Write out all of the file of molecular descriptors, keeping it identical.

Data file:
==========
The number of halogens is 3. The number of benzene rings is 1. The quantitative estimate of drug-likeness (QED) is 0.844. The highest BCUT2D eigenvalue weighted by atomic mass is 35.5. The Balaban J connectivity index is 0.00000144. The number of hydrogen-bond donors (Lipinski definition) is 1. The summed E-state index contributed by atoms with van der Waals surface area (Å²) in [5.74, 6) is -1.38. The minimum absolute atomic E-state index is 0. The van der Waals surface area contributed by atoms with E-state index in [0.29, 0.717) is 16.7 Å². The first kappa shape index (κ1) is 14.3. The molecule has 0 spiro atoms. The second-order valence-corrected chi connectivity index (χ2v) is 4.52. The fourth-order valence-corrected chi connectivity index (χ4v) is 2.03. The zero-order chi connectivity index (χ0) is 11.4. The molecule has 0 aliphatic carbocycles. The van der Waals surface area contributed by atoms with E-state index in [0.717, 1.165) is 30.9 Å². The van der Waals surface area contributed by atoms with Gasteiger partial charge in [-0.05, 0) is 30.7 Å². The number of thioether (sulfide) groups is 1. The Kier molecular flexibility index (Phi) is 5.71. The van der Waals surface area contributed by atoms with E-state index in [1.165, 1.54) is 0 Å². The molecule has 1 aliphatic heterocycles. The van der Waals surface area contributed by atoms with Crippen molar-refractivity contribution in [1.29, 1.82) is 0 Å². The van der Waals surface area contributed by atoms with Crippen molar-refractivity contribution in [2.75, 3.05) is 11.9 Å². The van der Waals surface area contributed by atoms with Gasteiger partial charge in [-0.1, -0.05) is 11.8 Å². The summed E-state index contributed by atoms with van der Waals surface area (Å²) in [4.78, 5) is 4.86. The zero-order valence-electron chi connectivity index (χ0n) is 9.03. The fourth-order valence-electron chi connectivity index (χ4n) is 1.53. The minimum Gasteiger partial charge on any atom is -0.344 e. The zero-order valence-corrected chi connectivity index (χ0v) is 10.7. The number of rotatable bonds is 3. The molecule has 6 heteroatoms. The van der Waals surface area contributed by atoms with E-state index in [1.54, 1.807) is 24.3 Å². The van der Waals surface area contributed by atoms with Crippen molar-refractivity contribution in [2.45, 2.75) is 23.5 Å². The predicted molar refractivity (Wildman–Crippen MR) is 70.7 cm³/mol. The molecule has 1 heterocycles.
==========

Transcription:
The number of halogens is 3. The number of benzene rings is 1. The quantitative estimate of drug-likeness (QED) is 0.844. The highest BCUT2D eigenvalue weighted by atomic mass is 35.5. The Balaban J connectivity index is 0.00000144. The number of hydrogen-bond donors (Lipinski definition) is 1. The summed E-state index contributed by atoms with van der Waals surface area (Å²) in [5.74, 6) is -1.38. The minimum absolute atomic E-state index is 0. The van der Waals surface area contributed by atoms with E-state index in [0.29, 0.717) is 16.7 Å². The first kappa shape index (κ1) is 14.3. The molecule has 0 spiro atoms. The second-order valence-corrected chi connectivity index (χ2v) is 4.52. The fourth-order valence-corrected chi connectivity index (χ4v) is 2.03. The zero-order chi connectivity index (χ0) is 11.4. The molecule has 0 aliphatic carbocycles. The van der Waals surface area contributed by atoms with E-state index in [0.717, 1.165) is 30.9 Å². The van der Waals surface area contributed by atoms with Gasteiger partial charge in [-0.05, 0) is 30.7 Å². The number of thioether (sulfide) groups is 1. The Kier molecular flexibility index (Phi) is 5.71. The van der Waals surface area contributed by atoms with E-state index in [1.165, 1.54) is 0 Å². The molecule has 1 aliphatic heterocycles. The van der Waals surface area contributed by atoms with Crippen molar-refractivity contribution in [1.29, 1.82) is 0 Å². The van der Waals surface area contributed by atoms with Crippen molar-refractivity contribution in [2.75, 3.05) is 11.9 Å². The van der Waals surface area contributed by atoms with Gasteiger partial charge in [-0.1, -0.05) is 11.8 Å². The summed E-state index contributed by atoms with van der Waals surface area (Å²) in [4.78, 5) is 4.86. The zero-order valence-electron chi connectivity index (χ0n) is 9.03. The fourth-order valence-electron chi connectivity index (χ4n) is 1.53. The minimum Gasteiger partial charge on any atom is -0.344 e. The zero-order valence-corrected chi connectivity index (χ0v) is 10.7. The number of rotatable bonds is 3. The molecule has 6 heteroatoms. The van der Waals surface area contributed by atoms with E-state index in [1.54, 1.807) is 24.3 Å². The van der Waals surface area contributed by atoms with Crippen molar-refractivity contribution in [2.45, 2.75) is 23.5 Å². The predicted molar refractivity (Wildman–Crippen MR) is 70.7 cm³/mol. The molecule has 1 heterocycles.